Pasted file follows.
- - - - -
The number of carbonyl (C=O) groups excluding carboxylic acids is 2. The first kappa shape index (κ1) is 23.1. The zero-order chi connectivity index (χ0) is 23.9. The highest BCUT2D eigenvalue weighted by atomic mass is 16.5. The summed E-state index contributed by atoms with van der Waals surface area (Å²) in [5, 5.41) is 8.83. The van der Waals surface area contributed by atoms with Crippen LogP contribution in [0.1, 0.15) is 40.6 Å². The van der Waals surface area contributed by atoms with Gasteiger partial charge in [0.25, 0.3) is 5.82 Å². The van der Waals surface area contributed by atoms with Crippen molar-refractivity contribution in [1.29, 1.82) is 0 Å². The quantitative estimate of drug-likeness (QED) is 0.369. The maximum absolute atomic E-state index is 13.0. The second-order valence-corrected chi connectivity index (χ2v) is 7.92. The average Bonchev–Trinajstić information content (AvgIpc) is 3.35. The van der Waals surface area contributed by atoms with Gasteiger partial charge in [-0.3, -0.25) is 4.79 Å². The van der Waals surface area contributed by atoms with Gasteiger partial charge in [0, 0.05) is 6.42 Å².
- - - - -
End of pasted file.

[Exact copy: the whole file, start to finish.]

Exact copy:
The number of carbonyl (C=O) groups excluding carboxylic acids is 2. The first kappa shape index (κ1) is 23.1. The zero-order chi connectivity index (χ0) is 23.9. The highest BCUT2D eigenvalue weighted by atomic mass is 16.5. The summed E-state index contributed by atoms with van der Waals surface area (Å²) in [5, 5.41) is 8.83. The van der Waals surface area contributed by atoms with Crippen LogP contribution in [0.1, 0.15) is 40.6 Å². The van der Waals surface area contributed by atoms with Gasteiger partial charge in [0.25, 0.3) is 5.82 Å². The van der Waals surface area contributed by atoms with Crippen molar-refractivity contribution in [1.29, 1.82) is 0 Å². The quantitative estimate of drug-likeness (QED) is 0.369. The maximum absolute atomic E-state index is 13.0. The second-order valence-corrected chi connectivity index (χ2v) is 7.92. The average Bonchev–Trinajstić information content (AvgIpc) is 3.35. The van der Waals surface area contributed by atoms with Gasteiger partial charge in [-0.3, -0.25) is 4.79 Å². The van der Waals surface area contributed by atoms with Gasteiger partial charge in [0, 0.05) is 6.42 Å².